CEO's Mangled Message Carries Weight
Cleveland Clinic CEO Toby Cosgrove, MD, has been taking heavy flak since he told the New York Times that he would not hire obese people if it was legal.
Cosgrove, a surgeon, apologized to staff last week in an e-mail message, but he didn't back away from his essential point. "My objective was to spark discussion about premature causes of death, but some of my comments were hurtful to our community. That was certainly not my intent, and for that I apologize," he told employees. "Those of us who care for patients are deeply motivated to heal, but medicine and surgery can only go so far. There is much more we could do to prevent chronic diseases if we take measures to eat healthier, exercise and quit smoking."
Critics have interpreted Cosgrove's remarks as a form of blame the victim—that society is being asked to pick up the increased medical costs for obese people who lack the discipline to take care of themselves—even as new medical research shows that obesity may be linked to heredity and other factors that may be difficult or even beyond an individual's control. Obesity also disproportionately affects poor and working class Americans who may not have the awareness of proper nutrition, nor the money, nor ready access to nutritious, fresh, and healthy fruits and vegetables.
As the CEO of a prestigious health system, Cosgrove's words carry extra weight, the points he raises cannot be dismissed in the name of sensitivity or political correctness. Obesity is killing this nation, literally and financially. About 60% of Americans are either overweight or obese. According to the Centers for Disease Control and Prevention, obesity-related medical care costs the nation about $147 billion a year, and obese people spent $1,429 (42%) more for medical care in 2006 than did normal weight people. This is not a static cost. The CDC study notes that the proportion of all annual medical costs that are due to obesity increased from 6.5% in 1998 to 9.1% in 2006. Does anyone expect that—left ignored—this alarming trend will reverse or even slow down as the nation ages?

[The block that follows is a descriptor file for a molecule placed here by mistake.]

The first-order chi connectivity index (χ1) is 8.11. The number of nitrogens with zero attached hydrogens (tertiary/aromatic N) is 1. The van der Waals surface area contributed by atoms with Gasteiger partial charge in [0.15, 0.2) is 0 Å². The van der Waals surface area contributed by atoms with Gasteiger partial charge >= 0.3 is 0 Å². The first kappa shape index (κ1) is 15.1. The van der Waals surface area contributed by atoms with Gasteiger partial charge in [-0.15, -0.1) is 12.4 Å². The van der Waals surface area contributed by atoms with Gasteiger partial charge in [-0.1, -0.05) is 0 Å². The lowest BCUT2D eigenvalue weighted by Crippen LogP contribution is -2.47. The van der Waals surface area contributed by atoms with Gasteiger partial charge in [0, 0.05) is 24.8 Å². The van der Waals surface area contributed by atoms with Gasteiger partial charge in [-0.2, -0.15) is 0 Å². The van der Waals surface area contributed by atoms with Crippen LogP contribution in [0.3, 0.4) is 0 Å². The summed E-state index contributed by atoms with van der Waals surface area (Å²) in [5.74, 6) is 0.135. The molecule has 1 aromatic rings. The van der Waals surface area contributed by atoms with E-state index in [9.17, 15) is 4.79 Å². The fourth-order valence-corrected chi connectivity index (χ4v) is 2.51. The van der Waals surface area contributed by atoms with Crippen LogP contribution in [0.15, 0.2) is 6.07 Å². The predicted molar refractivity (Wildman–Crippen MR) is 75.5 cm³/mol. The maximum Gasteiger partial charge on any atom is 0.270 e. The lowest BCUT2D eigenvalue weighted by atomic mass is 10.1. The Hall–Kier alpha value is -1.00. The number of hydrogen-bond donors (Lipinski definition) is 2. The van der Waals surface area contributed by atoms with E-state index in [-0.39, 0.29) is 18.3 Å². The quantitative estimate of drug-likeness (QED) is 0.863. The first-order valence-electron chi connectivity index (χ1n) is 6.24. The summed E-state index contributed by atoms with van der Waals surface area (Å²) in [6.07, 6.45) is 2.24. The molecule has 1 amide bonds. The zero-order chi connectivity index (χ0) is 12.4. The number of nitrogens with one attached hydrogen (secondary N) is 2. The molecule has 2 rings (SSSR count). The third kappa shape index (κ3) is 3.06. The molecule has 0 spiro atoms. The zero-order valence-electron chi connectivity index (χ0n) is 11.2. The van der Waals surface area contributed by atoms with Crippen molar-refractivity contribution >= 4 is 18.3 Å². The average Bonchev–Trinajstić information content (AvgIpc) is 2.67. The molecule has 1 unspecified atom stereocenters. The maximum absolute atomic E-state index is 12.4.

So, when Cosgrove talks about rejecting obese job applicants, he is just saying out loud what a lot of employers are thinking, and probably already doing. I would not be surprised to learn that many employers who are otherwise color blind and gender neutral give obese job applicants rigorous scrutiny. Small businesses that have seen triple-digit increases in the cost of providing health insurance over the last decade might be particularly susceptible to such a trend. If this is happening, it's not because these businesses think overweight and obese people are undisciplined or unattractive. It's because overweight people cost businesses more money in higher health insurance costs, sick days, and lost productivity. A study in California released in July estimated that the lost productivity and other economic fallout associated with overweight, obesity, and physical inactivity cost that state $20.3 billion in 2006.